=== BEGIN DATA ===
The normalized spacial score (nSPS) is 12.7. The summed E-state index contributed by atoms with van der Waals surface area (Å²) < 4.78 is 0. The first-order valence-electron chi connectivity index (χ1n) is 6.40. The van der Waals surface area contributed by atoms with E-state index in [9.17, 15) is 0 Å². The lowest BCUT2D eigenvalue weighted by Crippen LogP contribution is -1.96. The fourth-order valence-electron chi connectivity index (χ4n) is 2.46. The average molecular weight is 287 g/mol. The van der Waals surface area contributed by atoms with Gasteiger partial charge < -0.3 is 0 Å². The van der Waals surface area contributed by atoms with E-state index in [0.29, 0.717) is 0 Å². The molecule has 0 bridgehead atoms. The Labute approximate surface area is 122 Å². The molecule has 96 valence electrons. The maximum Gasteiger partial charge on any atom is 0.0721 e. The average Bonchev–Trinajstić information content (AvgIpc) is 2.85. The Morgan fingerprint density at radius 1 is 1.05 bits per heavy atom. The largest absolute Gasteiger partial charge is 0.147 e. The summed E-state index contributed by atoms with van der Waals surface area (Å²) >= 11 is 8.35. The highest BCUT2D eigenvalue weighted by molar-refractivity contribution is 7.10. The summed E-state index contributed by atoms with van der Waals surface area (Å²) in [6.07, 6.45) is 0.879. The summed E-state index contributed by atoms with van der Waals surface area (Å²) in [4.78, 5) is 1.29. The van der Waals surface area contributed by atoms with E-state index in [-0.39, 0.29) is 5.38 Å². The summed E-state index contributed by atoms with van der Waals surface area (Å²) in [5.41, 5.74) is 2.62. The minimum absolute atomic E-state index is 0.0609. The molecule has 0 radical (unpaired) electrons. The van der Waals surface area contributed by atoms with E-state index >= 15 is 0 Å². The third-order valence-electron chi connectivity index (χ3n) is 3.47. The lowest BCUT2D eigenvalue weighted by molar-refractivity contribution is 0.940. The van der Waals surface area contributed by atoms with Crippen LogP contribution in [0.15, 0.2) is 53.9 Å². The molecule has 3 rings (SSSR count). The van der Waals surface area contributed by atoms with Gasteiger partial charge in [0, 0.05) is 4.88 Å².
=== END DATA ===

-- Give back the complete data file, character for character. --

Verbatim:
The normalized spacial score (nSPS) is 12.7. The summed E-state index contributed by atoms with van der Waals surface area (Å²) < 4.78 is 0. The first-order valence-electron chi connectivity index (χ1n) is 6.40. The van der Waals surface area contributed by atoms with E-state index in [9.17, 15) is 0 Å². The lowest BCUT2D eigenvalue weighted by Crippen LogP contribution is -1.96. The fourth-order valence-electron chi connectivity index (χ4n) is 2.46. The average molecular weight is 287 g/mol. The van der Waals surface area contributed by atoms with Gasteiger partial charge < -0.3 is 0 Å². The van der Waals surface area contributed by atoms with E-state index in [0.29, 0.717) is 0 Å². The molecule has 0 bridgehead atoms. The Labute approximate surface area is 122 Å². The molecule has 96 valence electrons. The maximum Gasteiger partial charge on any atom is 0.0721 e. The average Bonchev–Trinajstić information content (AvgIpc) is 2.85. The Morgan fingerprint density at radius 1 is 1.05 bits per heavy atom. The largest absolute Gasteiger partial charge is 0.147 e. The summed E-state index contributed by atoms with van der Waals surface area (Å²) >= 11 is 8.35. The highest BCUT2D eigenvalue weighted by molar-refractivity contribution is 7.10. The summed E-state index contributed by atoms with van der Waals surface area (Å²) in [6.07, 6.45) is 0.879. The summed E-state index contributed by atoms with van der Waals surface area (Å²) in [4.78, 5) is 1.29. The van der Waals surface area contributed by atoms with E-state index in [-0.39, 0.29) is 5.38 Å². The summed E-state index contributed by atoms with van der Waals surface area (Å²) in [5.41, 5.74) is 2.62. The minimum absolute atomic E-state index is 0.0609. The molecule has 0 radical (unpaired) electrons. The van der Waals surface area contributed by atoms with E-state index >= 15 is 0 Å². The third-order valence-electron chi connectivity index (χ3n) is 3.47. The lowest BCUT2D eigenvalue weighted by molar-refractivity contribution is 0.940. The van der Waals surface area contributed by atoms with Crippen LogP contribution in [0.15, 0.2) is 53.9 Å². The molecule has 3 rings (SSSR count). The van der Waals surface area contributed by atoms with Gasteiger partial charge in [0, 0.05) is 4.88 Å².